Joining Allen in the running back stable is redshirt freshman Andre Robinson, who set the school touchdown record at Bishop McDevitt in nearby Harrisburg, besting Buffalo Bills All-Pro running back LeSean McCoy’s mark. Robinson is the bruiser of the group; the thunder to Saquon and Mark’s lightning, if you will.
“Andre, if I had to compare him to one back, it would be Marshawn Lynch,” Barkley said. “The way he runs; not the fastest guy, not the quickest guy, but just when you hit him, you’re gonna feel it and it’s gonna be hard to bring him down.”
Then there’s five-star true freshman Miles Sanders, considered the top high school running back in the nation for the Class of 2016. Just like Barkley before him, many believe Sanders is simply too good to redshirt.
“Miles is really explosive, like extremely explosive. I haven’t seen him with pads on in real life, but if I had to go off his high school tape, he’s quick too, and he’s elusive,” Barkley said. “He’s a guy that can make you miss and he does show a little power here and there too.”
A cynic would view Penn State’s running back situation as congested, but Barkley views it in a different light; the rising sophomore feeds off the competition, using it as a form of motivation.
“Those three guys are really, really good backs. [They’re] pushing me to become a better back and I can’t lay back and think the starting job is won,” Barkley said. “I’ve got three dogs behind me that are trying to take my spot.”
Growing up, Barkley had a number of different professional influences he tried to model his playing style off of. Though he’s just scratching at the surface of his potential, the similarities between him and some of the game’s greats are too glaring to deny — just ask any member of Ohio State’s defense.
“I used to watch Barry Sanders YouTube videos,” Barkley said. “I’m a Jets fan, so I loved Curtis Martin. Now, I would say, AP (Adrian Peterson), Le’Veon Bell. I love Matt Forte’s style.”
He also isn’t shy to compare himself to the top talent in college football at his position in hopes of improving his own array of electrifying moves.
“I love watching [Leonard] Fournette from LSU, [Christian] McCaffrey, [Dalvin] Cook, and Myles Gaskin. Also, a healthy Nick Chubb. I love the way that Nick Chubb runs,” Barkley said. “Even though we’re all competing to be the top backs in the country, I still watch them, I still watch their film. You can take stuff from their game and even add to your game to try to be more versatile.”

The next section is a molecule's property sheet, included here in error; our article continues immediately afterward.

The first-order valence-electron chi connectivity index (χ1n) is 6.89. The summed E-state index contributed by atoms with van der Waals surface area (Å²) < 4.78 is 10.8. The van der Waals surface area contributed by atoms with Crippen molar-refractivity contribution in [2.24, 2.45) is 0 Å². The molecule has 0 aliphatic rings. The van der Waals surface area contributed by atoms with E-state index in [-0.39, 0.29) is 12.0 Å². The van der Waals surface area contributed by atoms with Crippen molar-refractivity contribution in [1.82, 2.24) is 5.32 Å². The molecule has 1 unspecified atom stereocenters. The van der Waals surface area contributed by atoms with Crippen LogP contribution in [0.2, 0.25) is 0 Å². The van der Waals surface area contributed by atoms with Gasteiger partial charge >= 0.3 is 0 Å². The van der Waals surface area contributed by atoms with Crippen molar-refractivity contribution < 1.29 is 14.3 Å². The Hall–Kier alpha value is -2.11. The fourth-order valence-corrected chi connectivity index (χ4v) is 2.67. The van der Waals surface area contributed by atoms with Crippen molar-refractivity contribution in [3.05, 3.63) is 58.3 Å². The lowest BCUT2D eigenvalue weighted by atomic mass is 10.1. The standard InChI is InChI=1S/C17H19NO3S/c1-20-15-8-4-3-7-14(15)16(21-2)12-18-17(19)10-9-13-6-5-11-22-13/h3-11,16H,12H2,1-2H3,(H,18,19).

Though Barkley’s been showered with compliments and praise from just about every Penn Stater he comes across, words of encouragement from some of Penn State’s most decorated running backs have stuck out. For Barkley, it built confidence. As a young man still acclimating to his newfound superstardom, it meant the world knowing he’s got the support of players who made Penn State synonymous with greatness.
“Ki-Jana Carter reached out to me on Twitter,” Barkley said. “Blair Thomas talked to me. Franco Harris did a nice interview about me, so that was a lot of motivation to see some of the greats of all time mention my name.”
Looking back on his first season, one play in particular stands out above the rest: His famous one-cleated touchdown against Illinois. But Barkley made sure to clarify one misconception about how his shoe actually came off in the end zone.
“I just jumped and it felt like I was flying for a little bit,” Barkley said. “That’s what people misstate, I didn’t fly out of my shoe. The real thing that happened is when I jumped over the guy, the safety came and landed on me. When I landed, I was trying to get up fast and he still had my ankle. I ripped off my whole shoe just trying to get up.”
With his second preseason camp only two weeks away, Barkley is focused on improving the little things — like pass-blocking — in order to elevate his game to the next level.
2015 was just the appetizer. Barkley has big things in store for year two.